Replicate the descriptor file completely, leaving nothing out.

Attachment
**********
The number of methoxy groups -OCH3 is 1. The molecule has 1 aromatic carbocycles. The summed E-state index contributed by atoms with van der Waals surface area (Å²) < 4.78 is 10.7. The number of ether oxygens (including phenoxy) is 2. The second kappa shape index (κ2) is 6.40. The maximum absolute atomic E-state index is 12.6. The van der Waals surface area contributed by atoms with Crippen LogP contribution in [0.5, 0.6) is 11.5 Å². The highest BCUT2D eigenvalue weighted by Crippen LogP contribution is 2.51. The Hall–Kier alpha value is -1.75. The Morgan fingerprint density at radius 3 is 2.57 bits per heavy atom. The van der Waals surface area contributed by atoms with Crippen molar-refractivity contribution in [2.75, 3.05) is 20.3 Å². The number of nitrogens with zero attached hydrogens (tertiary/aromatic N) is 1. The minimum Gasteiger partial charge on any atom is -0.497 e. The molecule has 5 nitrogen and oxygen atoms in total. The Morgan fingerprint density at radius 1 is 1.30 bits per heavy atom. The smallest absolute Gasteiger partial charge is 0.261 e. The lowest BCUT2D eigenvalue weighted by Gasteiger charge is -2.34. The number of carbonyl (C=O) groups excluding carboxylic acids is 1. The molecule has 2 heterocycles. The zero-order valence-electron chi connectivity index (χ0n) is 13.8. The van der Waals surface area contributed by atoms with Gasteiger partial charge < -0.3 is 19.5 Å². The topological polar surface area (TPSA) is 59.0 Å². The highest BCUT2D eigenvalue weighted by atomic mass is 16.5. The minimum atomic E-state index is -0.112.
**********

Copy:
The number of methoxy groups -OCH3 is 1. The molecule has 1 aromatic carbocycles. The summed E-state index contributed by atoms with van der Waals surface area (Å²) < 4.78 is 10.7. The number of ether oxygens (including phenoxy) is 2. The second kappa shape index (κ2) is 6.40. The maximum absolute atomic E-state index is 12.6. The van der Waals surface area contributed by atoms with Crippen LogP contribution in [0.5, 0.6) is 11.5 Å². The highest BCUT2D eigenvalue weighted by Crippen LogP contribution is 2.51. The Hall–Kier alpha value is -1.75. The Morgan fingerprint density at radius 3 is 2.57 bits per heavy atom. The van der Waals surface area contributed by atoms with Crippen molar-refractivity contribution in [2.75, 3.05) is 20.3 Å². The number of nitrogens with zero attached hydrogens (tertiary/aromatic N) is 1. The minimum Gasteiger partial charge on any atom is -0.497 e. The molecule has 5 nitrogen and oxygen atoms in total. The Morgan fingerprint density at radius 1 is 1.30 bits per heavy atom. The smallest absolute Gasteiger partial charge is 0.261 e. The lowest BCUT2D eigenvalue weighted by Gasteiger charge is -2.34. The number of carbonyl (C=O) groups excluding carboxylic acids is 1. The molecule has 2 heterocycles. The zero-order valence-electron chi connectivity index (χ0n) is 13.8. The van der Waals surface area contributed by atoms with Gasteiger partial charge < -0.3 is 19.5 Å². The topological polar surface area (TPSA) is 59.0 Å². The highest BCUT2D eigenvalue weighted by atomic mass is 16.5. The minimum atomic E-state index is -0.112.